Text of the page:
This was too much for Catherine to tolerate. She immediately despatched her loyal army against Pugachev. The rebel forces were beaten into retreat but Pugachev managed to escape. Nevertheless, those closest to him were worried. Their own lives could be at stake. And so they betrayed the whereabouts of Pugachev in return for their own safety.

Pugachev was captured. Catherine was not content with merely this. The rebel leader had to be publicly humiliated. And so a special iron cage was built in which Pugachev was placed. He was taken in this cage to Moscow, and in every town and village through which he passed, the people were made to turn out and watch. Catherine wanted to make sure that the Russian people knew what would happen to anybody else who tried to rebel against her.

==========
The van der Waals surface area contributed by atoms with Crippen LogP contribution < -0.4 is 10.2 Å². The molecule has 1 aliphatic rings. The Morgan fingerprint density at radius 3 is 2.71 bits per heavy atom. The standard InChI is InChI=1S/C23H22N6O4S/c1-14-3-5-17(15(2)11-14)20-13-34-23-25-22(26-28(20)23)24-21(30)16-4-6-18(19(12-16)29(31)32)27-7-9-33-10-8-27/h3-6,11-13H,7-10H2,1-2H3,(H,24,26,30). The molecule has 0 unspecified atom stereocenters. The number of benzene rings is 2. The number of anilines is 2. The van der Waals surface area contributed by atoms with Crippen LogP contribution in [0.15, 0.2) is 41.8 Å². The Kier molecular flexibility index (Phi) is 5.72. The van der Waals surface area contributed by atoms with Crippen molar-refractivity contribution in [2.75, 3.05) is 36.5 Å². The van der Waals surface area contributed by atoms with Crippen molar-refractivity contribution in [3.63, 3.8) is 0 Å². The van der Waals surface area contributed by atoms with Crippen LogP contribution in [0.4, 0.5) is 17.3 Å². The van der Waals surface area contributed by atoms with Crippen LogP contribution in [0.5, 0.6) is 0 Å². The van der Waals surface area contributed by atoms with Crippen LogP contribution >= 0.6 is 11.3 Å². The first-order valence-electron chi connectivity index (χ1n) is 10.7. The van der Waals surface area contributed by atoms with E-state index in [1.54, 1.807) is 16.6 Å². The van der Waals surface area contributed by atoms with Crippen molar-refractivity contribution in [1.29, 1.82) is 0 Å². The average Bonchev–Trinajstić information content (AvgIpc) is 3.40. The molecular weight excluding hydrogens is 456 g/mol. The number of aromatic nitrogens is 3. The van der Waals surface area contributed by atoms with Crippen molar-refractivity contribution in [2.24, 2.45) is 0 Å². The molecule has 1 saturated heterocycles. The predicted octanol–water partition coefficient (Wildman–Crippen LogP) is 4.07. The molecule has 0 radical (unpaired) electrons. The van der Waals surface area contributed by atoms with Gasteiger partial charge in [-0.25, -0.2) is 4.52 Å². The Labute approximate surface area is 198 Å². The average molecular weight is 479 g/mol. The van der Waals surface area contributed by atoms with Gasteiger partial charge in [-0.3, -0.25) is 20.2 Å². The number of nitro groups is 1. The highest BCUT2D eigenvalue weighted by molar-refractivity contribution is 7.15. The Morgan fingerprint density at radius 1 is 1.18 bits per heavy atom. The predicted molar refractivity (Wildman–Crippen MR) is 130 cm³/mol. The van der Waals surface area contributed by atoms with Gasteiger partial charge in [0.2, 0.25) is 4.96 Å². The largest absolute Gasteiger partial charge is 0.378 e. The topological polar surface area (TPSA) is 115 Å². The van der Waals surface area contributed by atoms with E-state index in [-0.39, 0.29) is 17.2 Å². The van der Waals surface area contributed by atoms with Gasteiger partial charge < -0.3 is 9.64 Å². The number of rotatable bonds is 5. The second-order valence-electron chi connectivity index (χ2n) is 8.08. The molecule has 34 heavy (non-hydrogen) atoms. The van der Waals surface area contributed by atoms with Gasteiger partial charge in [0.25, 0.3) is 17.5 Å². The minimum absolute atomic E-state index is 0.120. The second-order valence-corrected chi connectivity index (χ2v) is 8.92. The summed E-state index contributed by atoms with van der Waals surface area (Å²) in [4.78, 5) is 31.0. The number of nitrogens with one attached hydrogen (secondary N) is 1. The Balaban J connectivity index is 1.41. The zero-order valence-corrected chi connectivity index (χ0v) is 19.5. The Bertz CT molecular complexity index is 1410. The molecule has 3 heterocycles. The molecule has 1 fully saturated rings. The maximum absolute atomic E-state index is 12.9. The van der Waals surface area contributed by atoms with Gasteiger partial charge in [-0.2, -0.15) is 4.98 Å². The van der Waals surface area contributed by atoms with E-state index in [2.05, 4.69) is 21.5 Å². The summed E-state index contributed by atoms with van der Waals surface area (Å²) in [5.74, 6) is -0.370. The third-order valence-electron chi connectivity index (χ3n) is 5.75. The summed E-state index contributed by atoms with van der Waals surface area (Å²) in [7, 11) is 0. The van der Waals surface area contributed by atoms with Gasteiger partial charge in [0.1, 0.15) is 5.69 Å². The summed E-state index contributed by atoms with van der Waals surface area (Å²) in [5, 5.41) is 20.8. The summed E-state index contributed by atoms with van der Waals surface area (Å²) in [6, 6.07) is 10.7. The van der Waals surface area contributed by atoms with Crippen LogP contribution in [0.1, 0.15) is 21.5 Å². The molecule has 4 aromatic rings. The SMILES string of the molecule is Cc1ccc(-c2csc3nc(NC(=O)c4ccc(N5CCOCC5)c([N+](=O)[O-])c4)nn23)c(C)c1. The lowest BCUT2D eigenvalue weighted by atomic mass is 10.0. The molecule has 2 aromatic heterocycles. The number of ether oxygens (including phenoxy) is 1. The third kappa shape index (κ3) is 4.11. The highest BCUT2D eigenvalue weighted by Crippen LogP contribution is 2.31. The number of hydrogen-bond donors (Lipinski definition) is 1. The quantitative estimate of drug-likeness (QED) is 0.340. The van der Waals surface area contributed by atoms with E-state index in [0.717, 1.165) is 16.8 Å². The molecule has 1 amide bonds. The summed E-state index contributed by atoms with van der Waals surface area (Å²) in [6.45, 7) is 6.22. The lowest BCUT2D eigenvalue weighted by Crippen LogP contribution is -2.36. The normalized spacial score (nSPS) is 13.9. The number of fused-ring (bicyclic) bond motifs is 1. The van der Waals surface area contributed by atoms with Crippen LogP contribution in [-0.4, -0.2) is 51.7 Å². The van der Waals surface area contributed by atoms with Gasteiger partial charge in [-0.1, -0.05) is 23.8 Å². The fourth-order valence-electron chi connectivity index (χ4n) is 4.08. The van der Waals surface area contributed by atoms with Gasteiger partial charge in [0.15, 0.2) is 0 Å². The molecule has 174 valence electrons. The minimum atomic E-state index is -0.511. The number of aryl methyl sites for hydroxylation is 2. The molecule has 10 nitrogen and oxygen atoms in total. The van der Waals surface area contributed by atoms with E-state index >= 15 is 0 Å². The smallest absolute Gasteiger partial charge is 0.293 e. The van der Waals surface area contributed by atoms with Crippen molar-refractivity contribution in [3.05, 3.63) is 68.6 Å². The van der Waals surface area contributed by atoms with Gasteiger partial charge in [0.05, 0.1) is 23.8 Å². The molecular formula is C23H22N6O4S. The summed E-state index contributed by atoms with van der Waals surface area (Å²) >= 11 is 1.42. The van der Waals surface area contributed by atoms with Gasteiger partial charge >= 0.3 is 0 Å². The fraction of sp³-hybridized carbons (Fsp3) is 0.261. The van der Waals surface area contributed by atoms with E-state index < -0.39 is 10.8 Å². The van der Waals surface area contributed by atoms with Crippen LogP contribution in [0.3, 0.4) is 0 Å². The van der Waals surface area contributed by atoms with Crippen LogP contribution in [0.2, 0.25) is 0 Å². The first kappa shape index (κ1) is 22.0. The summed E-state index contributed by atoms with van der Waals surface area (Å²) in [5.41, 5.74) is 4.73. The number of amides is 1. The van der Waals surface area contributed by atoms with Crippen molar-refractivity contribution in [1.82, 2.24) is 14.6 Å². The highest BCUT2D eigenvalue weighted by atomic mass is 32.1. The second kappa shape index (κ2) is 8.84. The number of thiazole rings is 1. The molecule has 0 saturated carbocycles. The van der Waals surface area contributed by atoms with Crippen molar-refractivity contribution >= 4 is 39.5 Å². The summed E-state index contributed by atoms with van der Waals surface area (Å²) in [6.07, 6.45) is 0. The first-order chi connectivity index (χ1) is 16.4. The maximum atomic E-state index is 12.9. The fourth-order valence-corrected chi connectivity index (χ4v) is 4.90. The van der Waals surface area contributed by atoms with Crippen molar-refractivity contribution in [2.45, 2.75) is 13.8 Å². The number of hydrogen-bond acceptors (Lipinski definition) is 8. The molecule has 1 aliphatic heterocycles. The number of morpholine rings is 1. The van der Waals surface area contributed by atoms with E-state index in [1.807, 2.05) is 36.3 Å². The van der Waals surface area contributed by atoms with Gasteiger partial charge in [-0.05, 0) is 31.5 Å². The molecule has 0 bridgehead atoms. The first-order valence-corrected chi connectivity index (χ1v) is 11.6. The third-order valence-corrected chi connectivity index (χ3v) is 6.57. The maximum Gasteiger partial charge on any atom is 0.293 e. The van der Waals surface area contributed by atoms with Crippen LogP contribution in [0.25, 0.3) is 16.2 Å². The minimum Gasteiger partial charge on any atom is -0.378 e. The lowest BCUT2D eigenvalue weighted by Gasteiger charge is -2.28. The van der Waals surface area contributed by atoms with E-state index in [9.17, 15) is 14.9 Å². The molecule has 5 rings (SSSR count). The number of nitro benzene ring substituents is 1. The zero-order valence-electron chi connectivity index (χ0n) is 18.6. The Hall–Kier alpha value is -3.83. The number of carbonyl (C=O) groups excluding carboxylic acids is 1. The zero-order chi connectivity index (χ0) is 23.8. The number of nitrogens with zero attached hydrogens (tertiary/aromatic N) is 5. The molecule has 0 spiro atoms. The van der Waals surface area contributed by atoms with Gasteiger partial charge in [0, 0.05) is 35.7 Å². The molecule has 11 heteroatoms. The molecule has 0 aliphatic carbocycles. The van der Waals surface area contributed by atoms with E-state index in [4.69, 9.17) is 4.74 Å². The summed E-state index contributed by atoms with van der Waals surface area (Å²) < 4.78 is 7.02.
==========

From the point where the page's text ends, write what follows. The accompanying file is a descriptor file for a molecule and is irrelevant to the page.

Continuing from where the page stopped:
When the encaged Pugachev reached Moscow, he was placed on trial. It was only a formality. He was found guilty and was publicly beheaded.

Although Catherine never remarried, she had many admirers. The most famous of these was Potemkin, a brave and famous soldier who became a legend in his own lifetime. Although others came and went, Potemkin remained a constant favourite of Catherine. The Orlov brothers were jealous of this relationship and Potemkin became involved with them in a brawl during which he lost the sight of one eye. He retired to his private estate and it was a year and a half before Catherine could persuade him to come back to the Imperial Court and public life. They remained devoted friends from then on, and it was said that Potemkin was virtually co-Regent of Russia, acting as Catherine’s adviser in all matters. Certainly, when he died in 1791, Catherine was inconsolable and shut herself away for many weeks.

Catherine liked to dress magnificently, and her rich jewels and diamonds were renowned. Indeed, she loved all fine things. Her reign became a golden age of art and architecture, and she was responsible for a great deal of cultural and scientific development.